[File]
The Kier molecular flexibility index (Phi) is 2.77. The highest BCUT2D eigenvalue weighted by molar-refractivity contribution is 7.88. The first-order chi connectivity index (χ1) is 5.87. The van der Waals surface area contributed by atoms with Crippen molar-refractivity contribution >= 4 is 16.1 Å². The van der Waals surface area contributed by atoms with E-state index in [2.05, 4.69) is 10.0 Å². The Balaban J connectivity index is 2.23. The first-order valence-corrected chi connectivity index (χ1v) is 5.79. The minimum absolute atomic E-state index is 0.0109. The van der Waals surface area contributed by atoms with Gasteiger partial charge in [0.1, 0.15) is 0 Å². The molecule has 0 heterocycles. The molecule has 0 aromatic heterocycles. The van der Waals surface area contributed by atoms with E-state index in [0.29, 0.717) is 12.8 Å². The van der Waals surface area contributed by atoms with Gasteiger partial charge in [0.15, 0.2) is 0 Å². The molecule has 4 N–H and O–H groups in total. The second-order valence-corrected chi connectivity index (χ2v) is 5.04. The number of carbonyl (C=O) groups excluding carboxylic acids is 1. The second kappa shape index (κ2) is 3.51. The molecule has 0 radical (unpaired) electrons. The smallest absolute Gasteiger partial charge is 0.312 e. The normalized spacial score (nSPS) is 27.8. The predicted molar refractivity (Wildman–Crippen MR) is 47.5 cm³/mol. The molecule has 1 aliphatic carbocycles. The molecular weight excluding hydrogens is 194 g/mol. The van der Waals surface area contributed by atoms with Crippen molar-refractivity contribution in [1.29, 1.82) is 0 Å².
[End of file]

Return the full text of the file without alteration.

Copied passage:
The Kier molecular flexibility index (Phi) is 2.77. The highest BCUT2D eigenvalue weighted by molar-refractivity contribution is 7.88. The first-order chi connectivity index (χ1) is 5.87. The van der Waals surface area contributed by atoms with Crippen molar-refractivity contribution >= 4 is 16.1 Å². The van der Waals surface area contributed by atoms with E-state index in [2.05, 4.69) is 10.0 Å². The Balaban J connectivity index is 2.23. The first-order valence-corrected chi connectivity index (χ1v) is 5.79. The minimum absolute atomic E-state index is 0.0109. The van der Waals surface area contributed by atoms with Gasteiger partial charge in [0.1, 0.15) is 0 Å². The molecule has 0 heterocycles. The molecule has 0 aromatic heterocycles. The van der Waals surface area contributed by atoms with E-state index in [0.29, 0.717) is 12.8 Å². The van der Waals surface area contributed by atoms with Gasteiger partial charge in [0.15, 0.2) is 0 Å². The molecule has 4 N–H and O–H groups in total. The second-order valence-corrected chi connectivity index (χ2v) is 5.04. The number of carbonyl (C=O) groups excluding carboxylic acids is 1. The second kappa shape index (κ2) is 3.51. The molecule has 0 radical (unpaired) electrons. The smallest absolute Gasteiger partial charge is 0.312 e. The normalized spacial score (nSPS) is 27.8. The predicted molar refractivity (Wildman–Crippen MR) is 47.5 cm³/mol. The molecule has 1 aliphatic carbocycles. The molecular weight excluding hydrogens is 194 g/mol. The van der Waals surface area contributed by atoms with Crippen molar-refractivity contribution in [1.29, 1.82) is 0 Å².